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Article: Personalized medicine and opioid analgesic prescribing for chronic pain: Opportunities and challenges

TitlePersonalized medicine and opioid analgesic prescribing for chronic pain: Opportunities and challenges
Authors
Issue Date2013
PublisherChurchill Livingstone. The Journal's web site is located at http://www.elsevier.com/locate/jpain
Citation
Journal Of Pain, 2013, v. 14 n. 2, p. 103-113 How to Cite?
AbstractUse of opioid analgesics for pain management has increased dramatically over the past decade, with corresponding increases in negative sequelae including overdose and death. There is currently no well-validated objective means of accurately identifying patients likely to experience good analgesia with low side effects and abuse risk prior to initiating opioid therapy. This paper discusses the concept of data-based personalized prescribing of opioid analgesics as a means to achieve this goal. Strengths, weaknesses, and potential synergism of traditional randomized placebo-controlled trial (RCT) and practice-based evidence (PBE) methodologies as means to acquire the clinical data necessary to develop validated personalized analgesic-prescribing algorithms are overviewed. Several predictive factors that might be incorporated into such algorithms are briefly discussed, including genetic factors, differences in brain structure and function, differences in neurotransmitter pathways, and patient phenotypic variables such as negative affect, sex, and pain sensitivity. Currently available research is insufficient to inform development of quantitative analgesic-prescribing algorithms. However, responder subtype analyses made practical by the large numbers of chronic pain patients in proposed collaborative PBE pain registries, in conjunction with follow-up validation RCTs, may eventually permit development of clinically useful analgesic-prescribing algorithms. Perspective: Current research is insufficient to base opioid analgesic prescribing on patient characteristics. Collaborative PBE studies in large, diverse pain patient samples in conjunction with follow-up RCTs may permit development of quantitative analgesic-prescribing algorithms that could optimize opioid analgesic effectiveness and mitigate risks of opioid-related abuse and mortality. © 2013 by the American Pain Society.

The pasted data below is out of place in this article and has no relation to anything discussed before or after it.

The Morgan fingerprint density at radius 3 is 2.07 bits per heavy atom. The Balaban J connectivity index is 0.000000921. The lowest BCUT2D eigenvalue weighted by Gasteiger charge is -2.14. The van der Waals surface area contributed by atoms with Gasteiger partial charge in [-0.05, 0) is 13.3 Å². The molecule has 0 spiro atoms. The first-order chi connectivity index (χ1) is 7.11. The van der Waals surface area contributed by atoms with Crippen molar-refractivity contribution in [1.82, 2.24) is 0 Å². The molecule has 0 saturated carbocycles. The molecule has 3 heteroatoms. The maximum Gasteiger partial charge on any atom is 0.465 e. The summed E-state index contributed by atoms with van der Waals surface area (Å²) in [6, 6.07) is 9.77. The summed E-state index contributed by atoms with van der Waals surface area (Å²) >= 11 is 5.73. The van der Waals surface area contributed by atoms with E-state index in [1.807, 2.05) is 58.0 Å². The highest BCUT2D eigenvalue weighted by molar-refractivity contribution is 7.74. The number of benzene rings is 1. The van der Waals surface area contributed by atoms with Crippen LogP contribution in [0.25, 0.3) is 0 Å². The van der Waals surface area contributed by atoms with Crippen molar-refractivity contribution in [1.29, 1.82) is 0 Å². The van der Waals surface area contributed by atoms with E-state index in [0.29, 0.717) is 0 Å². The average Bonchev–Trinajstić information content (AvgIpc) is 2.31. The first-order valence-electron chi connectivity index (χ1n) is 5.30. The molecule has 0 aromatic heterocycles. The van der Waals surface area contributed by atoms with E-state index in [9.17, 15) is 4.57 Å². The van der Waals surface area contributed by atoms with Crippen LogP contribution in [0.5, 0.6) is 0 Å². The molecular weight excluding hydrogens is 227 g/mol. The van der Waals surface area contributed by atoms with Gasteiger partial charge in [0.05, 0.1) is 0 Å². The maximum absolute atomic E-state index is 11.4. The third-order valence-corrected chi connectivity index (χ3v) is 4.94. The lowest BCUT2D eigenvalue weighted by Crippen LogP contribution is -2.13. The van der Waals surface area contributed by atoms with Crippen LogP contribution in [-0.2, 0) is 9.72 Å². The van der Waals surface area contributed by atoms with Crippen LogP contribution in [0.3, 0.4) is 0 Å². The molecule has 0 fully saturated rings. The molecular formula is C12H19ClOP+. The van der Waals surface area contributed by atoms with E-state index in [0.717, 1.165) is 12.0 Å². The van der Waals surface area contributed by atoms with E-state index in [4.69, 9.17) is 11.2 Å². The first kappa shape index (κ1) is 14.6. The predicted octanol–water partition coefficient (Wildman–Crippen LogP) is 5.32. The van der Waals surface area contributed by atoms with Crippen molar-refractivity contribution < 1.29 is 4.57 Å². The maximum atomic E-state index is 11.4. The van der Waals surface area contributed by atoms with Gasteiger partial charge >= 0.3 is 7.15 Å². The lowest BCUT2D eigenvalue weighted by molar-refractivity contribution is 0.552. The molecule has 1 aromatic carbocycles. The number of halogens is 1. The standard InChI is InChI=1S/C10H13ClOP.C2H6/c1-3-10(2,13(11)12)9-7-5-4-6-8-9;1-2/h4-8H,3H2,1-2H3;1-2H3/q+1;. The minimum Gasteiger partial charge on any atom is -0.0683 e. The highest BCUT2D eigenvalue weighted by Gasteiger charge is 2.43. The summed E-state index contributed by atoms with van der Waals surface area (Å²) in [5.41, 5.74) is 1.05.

Persistent Identifierhttp://hdl.handle.net/10722/188662
ISSN
2015 Impact Factor: 4.463
2015 SCImago Journal Rankings: 2.124
ISI Accession Number ID
References

 

DC FieldValueLanguage
dc.contributor.authorBruehl, Sen_US
dc.contributor.authorApkarian, AVen_US
dc.contributor.authorBallantyne, JCen_US
dc.contributor.authorBerger, Aen_US
dc.contributor.authorBorsook, Den_US
dc.contributor.authorChen, WGen_US
dc.contributor.authorFarrar, JTen_US
dc.contributor.authorHaythornthwaite, JAen_US
dc.contributor.authorHorn, SDen_US
dc.contributor.authorIadarola, MJen_US
dc.contributor.authorInturrisi, CEen_US
dc.contributor.authorLao, Len_US
dc.contributor.authorMackey, Sen_US
dc.contributor.authorMao, Jen_US
dc.contributor.authorSawczuk, Aen_US
dc.contributor.authorUhl, GRen_US
dc.contributor.authorWitter, Jen_US
dc.contributor.authorWoolf, CJen_US
dc.contributor.authorZubieta, JKen_US
dc.contributor.authorLin, Yen_US
dc.date.accessioned2013-09-03T04:10:55Z-
dc.date.available2013-09-03T04:10:55Z-
dc.date.issued2013en_US
dc.identifier.citationJournal Of Pain, 2013, v. 14 n. 2, p. 103-113en_US
dc.identifier.issn1526-5900en_US
dc.identifier.urihttp://hdl.handle.net/10722/188662-